For the second day the previous days’ cheese where taken out of the mold and left to mature. While another day of cheese making took place. By now I felt like a pro with some experience. I could anticipate what was to be done next.

Screen Shot 2014-02-13 at 12.38.10

For my third morning I got to brine the cheese where they are put in brine for 2 to 5 hours depending of the size and desired maturity of the cheese. Brine is basically a bath of salt and water, for added taste and limiting bacteria growth.

For the fourth day the brining was done for the second batch of made cheese while the first batch would be washed in a brine solution that would begin to develop the nice pinkish color on the rind. For my fifth morning came the curing of the cheese. Where it seems like a spa for the cheese to maintain the humidity, appearance and sanitation. While watching out for any particular development that happened through the last 4 days, this being molds, or bruises. The cheese is taken in one hand and with an exfoliating glove scrubbed. Here it will remain in the curing room, being turned each day for a couple of weeks, until it reaches its maturity and gets packed and sold.

While cheese was being made on my fifth day I managed to escape to see the making of Sheridan’s crackers. That lovely cheese companion, ranging from linseed to mixed flavours. The warehouse was about an hour from Durrus Village in a village called Lissavaird in West Cork. This small artisanal warehouse had ten employees, consisting of two shifts. As I arrived at 10:30 in the morning, greeted by the first shift bakers responsible for Sheridans crackers. These bakers had been in from 5:30 am in the morning; around the schedule time the batter is made. Around 10:30am they where in their second batch of cookies. After the preparation of the cracker dough, it gets separated, measured and rolled by hand into a 450g log. This l og is then laid into a dough sheeter into about a milimeter thick. It is rolled about 4 times each to get the desired thickness. After it is carried to a baking sheet to be cut by hand into small rectangular crackers, removing any disfigured crackers. Afterward they are placed in a 12-row trolley to be baked in a closet size industrial oven for around 20 to 25 min. After baking the crackers are to be packed and sealed. What I thought to be done by machine was a very artisanal part of the production. Packing the crackers into little plastic trays is done manually while weighing each tray to 120g to be exact. My job came to an end here. What was missing was the plastic wrap and seal, done through a machine held by another employee. As I left I thank them all for a wonderful day and left happy to understand the crackers are very much artisanal, nonetheless they seem perfect every time.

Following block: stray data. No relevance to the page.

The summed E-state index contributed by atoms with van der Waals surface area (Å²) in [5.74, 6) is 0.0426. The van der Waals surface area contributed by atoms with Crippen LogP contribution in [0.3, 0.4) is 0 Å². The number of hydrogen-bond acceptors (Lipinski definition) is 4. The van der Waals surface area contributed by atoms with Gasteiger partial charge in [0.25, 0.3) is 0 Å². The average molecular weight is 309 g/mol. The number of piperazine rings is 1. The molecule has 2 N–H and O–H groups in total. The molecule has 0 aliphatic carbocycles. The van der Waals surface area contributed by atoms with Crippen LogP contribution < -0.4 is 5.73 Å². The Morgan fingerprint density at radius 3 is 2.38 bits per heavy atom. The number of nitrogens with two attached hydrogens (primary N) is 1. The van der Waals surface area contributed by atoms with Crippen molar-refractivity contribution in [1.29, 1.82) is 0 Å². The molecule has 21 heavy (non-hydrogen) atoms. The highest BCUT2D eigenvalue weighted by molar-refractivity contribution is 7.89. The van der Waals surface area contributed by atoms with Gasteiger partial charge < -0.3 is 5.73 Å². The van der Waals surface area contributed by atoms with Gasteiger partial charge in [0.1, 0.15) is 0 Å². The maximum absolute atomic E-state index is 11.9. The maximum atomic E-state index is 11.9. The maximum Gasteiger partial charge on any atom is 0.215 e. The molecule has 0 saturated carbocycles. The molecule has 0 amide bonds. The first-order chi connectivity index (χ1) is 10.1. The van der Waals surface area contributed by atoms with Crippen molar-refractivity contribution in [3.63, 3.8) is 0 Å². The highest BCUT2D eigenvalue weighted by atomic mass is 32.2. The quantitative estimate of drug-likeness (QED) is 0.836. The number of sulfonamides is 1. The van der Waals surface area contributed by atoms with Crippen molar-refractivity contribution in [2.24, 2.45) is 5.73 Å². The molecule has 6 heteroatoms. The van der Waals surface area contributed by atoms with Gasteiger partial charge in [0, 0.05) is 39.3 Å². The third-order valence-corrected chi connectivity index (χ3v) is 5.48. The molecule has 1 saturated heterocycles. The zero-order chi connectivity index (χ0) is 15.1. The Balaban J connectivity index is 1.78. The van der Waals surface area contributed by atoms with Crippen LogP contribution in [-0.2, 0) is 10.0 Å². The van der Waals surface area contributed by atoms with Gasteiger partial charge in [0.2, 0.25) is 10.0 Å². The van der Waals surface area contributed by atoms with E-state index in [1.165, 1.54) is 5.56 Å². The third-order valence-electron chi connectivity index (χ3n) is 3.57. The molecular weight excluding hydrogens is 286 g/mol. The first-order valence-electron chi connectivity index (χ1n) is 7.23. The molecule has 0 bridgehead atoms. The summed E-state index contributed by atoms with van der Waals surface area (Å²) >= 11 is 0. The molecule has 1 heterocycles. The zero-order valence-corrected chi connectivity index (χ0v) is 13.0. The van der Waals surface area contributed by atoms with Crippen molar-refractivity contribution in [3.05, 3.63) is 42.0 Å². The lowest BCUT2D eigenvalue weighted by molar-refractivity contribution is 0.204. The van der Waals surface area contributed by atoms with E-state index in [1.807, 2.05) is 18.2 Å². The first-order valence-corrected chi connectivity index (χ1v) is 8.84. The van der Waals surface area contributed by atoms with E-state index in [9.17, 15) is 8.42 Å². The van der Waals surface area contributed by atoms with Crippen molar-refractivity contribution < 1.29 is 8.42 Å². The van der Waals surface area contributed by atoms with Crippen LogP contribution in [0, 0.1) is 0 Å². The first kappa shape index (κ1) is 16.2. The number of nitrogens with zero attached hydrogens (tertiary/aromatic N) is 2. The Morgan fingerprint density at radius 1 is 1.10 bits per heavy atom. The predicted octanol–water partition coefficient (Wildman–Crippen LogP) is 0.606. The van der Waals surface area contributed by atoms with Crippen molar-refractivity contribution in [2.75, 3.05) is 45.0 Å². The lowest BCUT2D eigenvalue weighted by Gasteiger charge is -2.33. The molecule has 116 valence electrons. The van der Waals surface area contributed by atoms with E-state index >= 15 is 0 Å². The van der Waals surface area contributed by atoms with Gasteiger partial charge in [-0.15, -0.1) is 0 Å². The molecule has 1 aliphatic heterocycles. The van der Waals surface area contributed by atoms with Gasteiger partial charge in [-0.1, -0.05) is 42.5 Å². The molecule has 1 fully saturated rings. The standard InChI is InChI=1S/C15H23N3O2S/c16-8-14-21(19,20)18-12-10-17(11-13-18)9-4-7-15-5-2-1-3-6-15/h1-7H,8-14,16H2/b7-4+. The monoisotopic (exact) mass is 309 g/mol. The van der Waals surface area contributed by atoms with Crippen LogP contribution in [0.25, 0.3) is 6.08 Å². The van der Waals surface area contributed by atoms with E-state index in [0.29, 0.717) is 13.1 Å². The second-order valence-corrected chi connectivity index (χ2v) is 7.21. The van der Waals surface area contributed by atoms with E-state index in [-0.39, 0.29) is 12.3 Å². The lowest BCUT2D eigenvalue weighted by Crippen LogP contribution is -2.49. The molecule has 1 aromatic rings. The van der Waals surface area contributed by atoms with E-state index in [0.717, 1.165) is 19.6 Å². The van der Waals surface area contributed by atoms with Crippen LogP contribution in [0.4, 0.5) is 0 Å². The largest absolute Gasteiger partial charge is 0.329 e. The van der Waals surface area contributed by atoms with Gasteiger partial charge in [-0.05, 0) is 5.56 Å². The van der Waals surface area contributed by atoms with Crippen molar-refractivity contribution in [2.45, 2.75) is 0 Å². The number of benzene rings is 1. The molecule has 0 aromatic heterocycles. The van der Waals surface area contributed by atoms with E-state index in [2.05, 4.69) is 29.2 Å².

Screen Shot 2014-02-13 at 12.37.49

After my day in the crackers warehouse I returned to the lovely Durrus village where I would say goodbye to the whole production of cheese, including Jeffa’s warmth. I travelled back to Galway with a head full of knowledge, a story of cheese making, the fresh Durrus and its beautiful landscapes. With this experience I get to share more with the customers at the store and I manage to transport myself both to Durrus and the crackers every time I have them.


photo (11)

Kevin Sheridan from Sheridan’s Cheesemongers brought in breakfast, lunch and dinner to the nice folks in RTE Radio  – real food, from real people!


Kevin’s Recipes

Porridge ideas

There are lots of porridge types and brands out there, the main thing is to pick a non processed type, I recommend cooking on the hob but lots of people successfully use the microwave; there are always instructions for both on the pack.

You can make porridge using only water or you can use a mix of milk and water.

There are an infinite number of foods that you can add to the cooked porridge to give extra flavour and nutrition, for sweetness instead of sugar try sweet fruits like mashed banana, stewed apple, pear or even a local honey. Other ideas are toasted seeds, dried fruits such as raisins, apricots and prunes, when in season fresh fruits such as raspberries and blueberries.

Kevin’s Pumpkin soup

Pumpkin Soup (serves 6 – 8)

I medium pumpkin or 2 butternut squash
2 large onions
4 cloves of garlic
Knob of butter and splash of olive oil
2 litres of vegetable and beef stock or chicken stock
2 teaspoons of marmite, optional!
Salt and pepper

Preheat the oven to 200c

Cut the pumpkin into large sections, removing the seeds and any stringy flesh. Place the pumpkin sections skin down on a baking tray and loosely cover with a sheet of tinfoil. Roast until the flesh is soft and allow to cool

When cool peel off the skin

Roughly chop the onion and garlic

Melt the butter and oil in a heavy bottom pot on a medium-low heat and cover with a lid. Cook until soft and golden

Add roast pumpkin flesh to the cooked onion, add the stock and marmite.

Cover and simmer for about 30 minutes

Blend and season to taste.

Serve with brown bread and butter


Durrus Tartiflette

Serves 4


  • 1kg potatoes,
  • 1 large onion, peeled and diced
  • 2 thick rashers of smoked streaky bacon, diced 1.5”
  • Rapeseed oil
  • 100mls Irish Craft Ale (We used 8 Degrees) or 1/2 glass white wine.